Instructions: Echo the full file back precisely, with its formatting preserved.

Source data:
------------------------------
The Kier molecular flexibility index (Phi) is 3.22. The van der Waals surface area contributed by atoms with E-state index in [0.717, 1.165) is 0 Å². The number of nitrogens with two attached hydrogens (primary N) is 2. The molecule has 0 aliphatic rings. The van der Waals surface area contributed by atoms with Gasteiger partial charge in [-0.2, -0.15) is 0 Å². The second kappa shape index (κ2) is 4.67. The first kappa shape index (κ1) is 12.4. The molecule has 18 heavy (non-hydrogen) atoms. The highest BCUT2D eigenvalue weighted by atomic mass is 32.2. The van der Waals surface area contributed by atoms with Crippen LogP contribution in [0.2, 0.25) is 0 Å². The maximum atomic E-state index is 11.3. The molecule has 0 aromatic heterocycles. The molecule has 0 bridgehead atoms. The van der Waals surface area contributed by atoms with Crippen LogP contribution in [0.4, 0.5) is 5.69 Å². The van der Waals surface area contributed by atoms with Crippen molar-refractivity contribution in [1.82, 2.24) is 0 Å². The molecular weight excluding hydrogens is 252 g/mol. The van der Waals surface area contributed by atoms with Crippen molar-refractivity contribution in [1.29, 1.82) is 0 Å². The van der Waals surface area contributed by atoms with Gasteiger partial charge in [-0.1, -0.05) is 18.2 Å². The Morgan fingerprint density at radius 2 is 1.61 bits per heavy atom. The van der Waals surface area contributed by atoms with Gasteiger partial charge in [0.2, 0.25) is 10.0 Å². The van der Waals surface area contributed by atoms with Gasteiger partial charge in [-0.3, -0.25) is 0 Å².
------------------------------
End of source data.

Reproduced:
The Kier molecular flexibility index (Phi) is 3.22. The van der Waals surface area contributed by atoms with E-state index in [0.717, 1.165) is 0 Å². The number of nitrogens with two attached hydrogens (primary N) is 2. The molecule has 0 aliphatic rings. The van der Waals surface area contributed by atoms with Gasteiger partial charge in [-0.2, -0.15) is 0 Å². The second kappa shape index (κ2) is 4.67. The first kappa shape index (κ1) is 12.4. The molecule has 18 heavy (non-hydrogen) atoms. The highest BCUT2D eigenvalue weighted by atomic mass is 32.2. The van der Waals surface area contributed by atoms with Crippen LogP contribution in [0.2, 0.25) is 0 Å². The maximum atomic E-state index is 11.3. The molecule has 0 aromatic heterocycles. The molecule has 0 bridgehead atoms. The van der Waals surface area contributed by atoms with Crippen LogP contribution in [0.4, 0.5) is 5.69 Å². The van der Waals surface area contributed by atoms with Crippen molar-refractivity contribution in [1.82, 2.24) is 0 Å². The molecular weight excluding hydrogens is 252 g/mol. The van der Waals surface area contributed by atoms with Crippen molar-refractivity contribution in [1.29, 1.82) is 0 Å². The van der Waals surface area contributed by atoms with Gasteiger partial charge in [-0.1, -0.05) is 18.2 Å². The Morgan fingerprint density at radius 2 is 1.61 bits per heavy atom. The van der Waals surface area contributed by atoms with Gasteiger partial charge in [0.2, 0.25) is 10.0 Å². The van der Waals surface area contributed by atoms with Gasteiger partial charge in [-0.3, -0.25) is 0 Å².